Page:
Old 07-27-2006, 01:03 AM
 
Location: NC
1,250 posts, read 2,311,211 times
Reputation: 584
Wow a democrat who didnt say Bush stole the elections
 
Old 07-27-2006, 04:53 AM
 
180 posts, read 678,994 times
Reputation: 64
When I move out of this Liberal state to Wake county, I will be making that 51/49 Romney win a little less closer.
 
Old 07-27-2006, 07:17 AM
 
1,531 posts, read 6,835,040 times
Reputation: 487
I dunno if those counties are the most liberal necessarily...they're just the most Democratic. With the exception of Orange & Durham, most of those listed are not that liberal and probably are statistically heavily democratic due to having high non-white populations. That's just a fact in the south.

Wake, Guilford, Forsyth, Cumberland, Mecklenburg and Buncombe are probably hard to figure....the central city of each of those (Raleigh, Greensboro, WinstonSalem, Fayetteville, Charlotte, Asheville, respectively) will be decently high Democrat concentrations while the suburban/rural parts are the Republican concentrations. Thus the county average comes out half & half.
Hard to lumb urban and nonurban in one and get accuracy.
 
Old 07-27-2006, 08:28 AM
 
5,265 posts, read 14,875,993 times
Reputation: 4238
Almsot all of those counties you listed as going to Kerry are majority black counties..... so it has more to do with being "democratic" (almost all blacks vote democrat), than really being "Liberal". The exception would be Orange County, with Chapel Hill-Carborro there, no surpise it went "blue"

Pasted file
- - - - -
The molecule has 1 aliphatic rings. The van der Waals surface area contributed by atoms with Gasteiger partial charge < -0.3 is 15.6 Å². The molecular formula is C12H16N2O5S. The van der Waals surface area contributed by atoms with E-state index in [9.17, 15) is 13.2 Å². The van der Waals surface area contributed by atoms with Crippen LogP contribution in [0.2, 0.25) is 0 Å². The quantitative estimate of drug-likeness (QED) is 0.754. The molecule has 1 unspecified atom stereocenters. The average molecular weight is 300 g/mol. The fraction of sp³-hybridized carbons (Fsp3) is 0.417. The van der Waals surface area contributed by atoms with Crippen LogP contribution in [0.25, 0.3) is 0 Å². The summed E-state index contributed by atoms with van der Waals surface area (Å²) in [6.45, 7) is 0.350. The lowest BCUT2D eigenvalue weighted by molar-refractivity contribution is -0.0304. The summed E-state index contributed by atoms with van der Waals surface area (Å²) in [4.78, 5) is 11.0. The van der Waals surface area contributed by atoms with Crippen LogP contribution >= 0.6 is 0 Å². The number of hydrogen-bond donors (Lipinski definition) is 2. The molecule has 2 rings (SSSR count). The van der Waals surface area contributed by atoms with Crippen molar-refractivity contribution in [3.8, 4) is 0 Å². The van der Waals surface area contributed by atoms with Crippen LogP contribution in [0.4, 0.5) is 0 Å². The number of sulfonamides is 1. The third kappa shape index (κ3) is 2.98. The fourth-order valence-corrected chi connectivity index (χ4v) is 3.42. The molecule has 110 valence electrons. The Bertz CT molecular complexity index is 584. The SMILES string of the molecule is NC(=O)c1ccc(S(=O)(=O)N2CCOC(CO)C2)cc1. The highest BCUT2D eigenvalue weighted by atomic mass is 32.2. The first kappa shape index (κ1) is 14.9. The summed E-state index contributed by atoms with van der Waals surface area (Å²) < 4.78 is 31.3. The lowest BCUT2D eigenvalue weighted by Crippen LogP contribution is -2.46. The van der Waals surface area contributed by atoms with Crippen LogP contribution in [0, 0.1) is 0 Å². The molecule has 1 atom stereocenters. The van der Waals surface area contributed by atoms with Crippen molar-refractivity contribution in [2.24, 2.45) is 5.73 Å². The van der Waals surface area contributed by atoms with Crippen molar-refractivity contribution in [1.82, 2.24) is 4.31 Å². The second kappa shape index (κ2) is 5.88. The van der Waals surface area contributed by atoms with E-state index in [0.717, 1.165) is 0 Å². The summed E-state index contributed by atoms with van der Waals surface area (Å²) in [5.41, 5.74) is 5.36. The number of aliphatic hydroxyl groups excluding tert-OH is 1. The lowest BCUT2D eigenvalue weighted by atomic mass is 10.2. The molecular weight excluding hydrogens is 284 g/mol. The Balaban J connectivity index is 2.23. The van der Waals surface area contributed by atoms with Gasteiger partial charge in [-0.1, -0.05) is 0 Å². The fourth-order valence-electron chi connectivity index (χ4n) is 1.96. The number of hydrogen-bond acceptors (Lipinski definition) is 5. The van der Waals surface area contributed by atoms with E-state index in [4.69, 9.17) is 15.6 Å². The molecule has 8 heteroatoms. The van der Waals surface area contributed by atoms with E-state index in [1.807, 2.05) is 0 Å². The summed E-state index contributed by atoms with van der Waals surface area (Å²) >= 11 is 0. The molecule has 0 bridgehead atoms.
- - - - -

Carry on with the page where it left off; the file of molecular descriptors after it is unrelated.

Old 07-27-2006, 08:35 AM
 
2,301 posts, read 1,892,741 times
Reputation: 317
Quote:
Originally Posted by thisguy
Just out of curiousity I did some research tonight on where the "more liberal" areas are (i.e. in theory democrats live) and how the mix was, and found a great site on CNN which has this data by county for 2004 election (Bush/Kerry)

http://www.cnn.com/ELECTION/2004/pag...tates/NC/P/00/

This is not a political post, just looking at some statistics to gauge how North Carolina's population mix by county votes. It might help "out of towners" who are worried about overly conservative areas and while political conservatism is not the same as say cultural or religious culturalism it might be an interesting thing to look at

I found some interesting data, first of all I am in Michigan and this was a close Kerry state and a swing state there is not conservative in the "highly populated" areas but I looked at 2 of the 3 biggest counties and both were basically 50/50 in the election which I didn't realize.... it was very close even here in a swing state.

North Carolina went 56% Bush/44% Kerry so overall more conservative of a state. For comparison I pulled up some other states which I thought would be more conservative... South Carolina was 58/41 Bush, Alabama 63/37 Bush, Tennessee 57/43 Bush, Georgia 58/41. So NC is the "least' conservative in the local southern states. (exluding Virginia) Virginia was 54/46 Bush so not far off really.

Now for the county data... there were actually a lot of counties Kerry won, or it was a split... I consider a split anything 50/50, 51/49, 52/48, 53/47.

The MOST liberal (or at least MOST democratic) counties were:
Anson 59% Kerry
Bertie 62% Kerry
Durham 68% Kerry (college town no surprise)
Edgecombe 61% Kerry
Halifax 59% Kerry
Hertford 63% Kerry
Northampton 64% Kerry
Orange 67% Kerry
Warren 65% Kerry